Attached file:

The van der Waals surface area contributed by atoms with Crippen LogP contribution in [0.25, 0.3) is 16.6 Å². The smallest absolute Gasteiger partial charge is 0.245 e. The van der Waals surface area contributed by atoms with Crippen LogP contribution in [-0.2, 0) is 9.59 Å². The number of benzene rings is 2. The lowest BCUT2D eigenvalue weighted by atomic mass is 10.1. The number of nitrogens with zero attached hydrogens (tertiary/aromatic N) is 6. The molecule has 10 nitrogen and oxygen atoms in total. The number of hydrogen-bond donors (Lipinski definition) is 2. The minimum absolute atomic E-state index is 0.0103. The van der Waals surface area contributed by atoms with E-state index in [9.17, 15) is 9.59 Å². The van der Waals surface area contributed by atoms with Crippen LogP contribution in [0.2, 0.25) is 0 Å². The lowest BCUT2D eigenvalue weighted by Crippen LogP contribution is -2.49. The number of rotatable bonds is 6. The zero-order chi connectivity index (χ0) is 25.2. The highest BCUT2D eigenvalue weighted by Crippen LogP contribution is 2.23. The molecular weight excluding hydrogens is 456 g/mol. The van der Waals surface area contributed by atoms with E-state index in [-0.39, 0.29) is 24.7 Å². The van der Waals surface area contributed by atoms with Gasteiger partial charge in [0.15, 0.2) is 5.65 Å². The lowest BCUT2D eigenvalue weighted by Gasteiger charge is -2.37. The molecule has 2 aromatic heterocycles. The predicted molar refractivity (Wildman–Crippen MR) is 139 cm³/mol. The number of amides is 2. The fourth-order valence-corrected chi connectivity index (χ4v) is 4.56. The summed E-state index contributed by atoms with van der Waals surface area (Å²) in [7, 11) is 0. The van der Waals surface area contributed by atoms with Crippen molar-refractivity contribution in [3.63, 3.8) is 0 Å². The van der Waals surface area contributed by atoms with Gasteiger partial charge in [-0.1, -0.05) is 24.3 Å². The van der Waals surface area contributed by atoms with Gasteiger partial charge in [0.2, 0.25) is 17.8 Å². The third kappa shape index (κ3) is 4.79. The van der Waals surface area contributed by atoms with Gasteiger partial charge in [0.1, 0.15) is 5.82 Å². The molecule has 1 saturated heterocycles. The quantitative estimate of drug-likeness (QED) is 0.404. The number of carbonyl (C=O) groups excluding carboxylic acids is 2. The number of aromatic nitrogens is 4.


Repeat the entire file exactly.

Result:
The van der Waals surface area contributed by atoms with Crippen LogP contribution in [0.25, 0.3) is 16.6 Å². The smallest absolute Gasteiger partial charge is 0.245 e. The van der Waals surface area contributed by atoms with Crippen LogP contribution in [-0.2, 0) is 9.59 Å². The number of benzene rings is 2. The lowest BCUT2D eigenvalue weighted by atomic mass is 10.1. The number of nitrogens with zero attached hydrogens (tertiary/aromatic N) is 6. The molecule has 10 nitrogen and oxygen atoms in total. The number of hydrogen-bond donors (Lipinski definition) is 2. The minimum absolute atomic E-state index is 0.0103. The van der Waals surface area contributed by atoms with E-state index in [9.17, 15) is 9.59 Å². The van der Waals surface area contributed by atoms with Crippen LogP contribution in [0.2, 0.25) is 0 Å². The lowest BCUT2D eigenvalue weighted by Crippen LogP contribution is -2.49. The number of rotatable bonds is 6. The zero-order chi connectivity index (χ0) is 25.2. The highest BCUT2D eigenvalue weighted by Crippen LogP contribution is 2.23. The molecular weight excluding hydrogens is 456 g/mol. The van der Waals surface area contributed by atoms with E-state index in [-0.39, 0.29) is 24.7 Å². The van der Waals surface area contributed by atoms with Gasteiger partial charge in [0.15, 0.2) is 5.65 Å². The lowest BCUT2D eigenvalue weighted by Gasteiger charge is -2.37. The molecule has 2 aromatic heterocycles. The predicted molar refractivity (Wildman–Crippen MR) is 139 cm³/mol. The number of amides is 2. The fourth-order valence-corrected chi connectivity index (χ4v) is 4.56. The summed E-state index contributed by atoms with van der Waals surface area (Å²) in [7, 11) is 0. The van der Waals surface area contributed by atoms with Crippen molar-refractivity contribution in [3.63, 3.8) is 0 Å². The van der Waals surface area contributed by atoms with Gasteiger partial charge in [-0.1, -0.05) is 24.3 Å². The van der Waals surface area contributed by atoms with Gasteiger partial charge in [0.2, 0.25) is 17.8 Å². The third kappa shape index (κ3) is 4.79. The van der Waals surface area contributed by atoms with Gasteiger partial charge in [0.1, 0.15) is 5.82 Å². The molecule has 1 saturated heterocycles. The quantitative estimate of drug-likeness (QED) is 0.404. The number of carbonyl (C=O) groups excluding carboxylic acids is 2. The number of aromatic nitrogens is 4.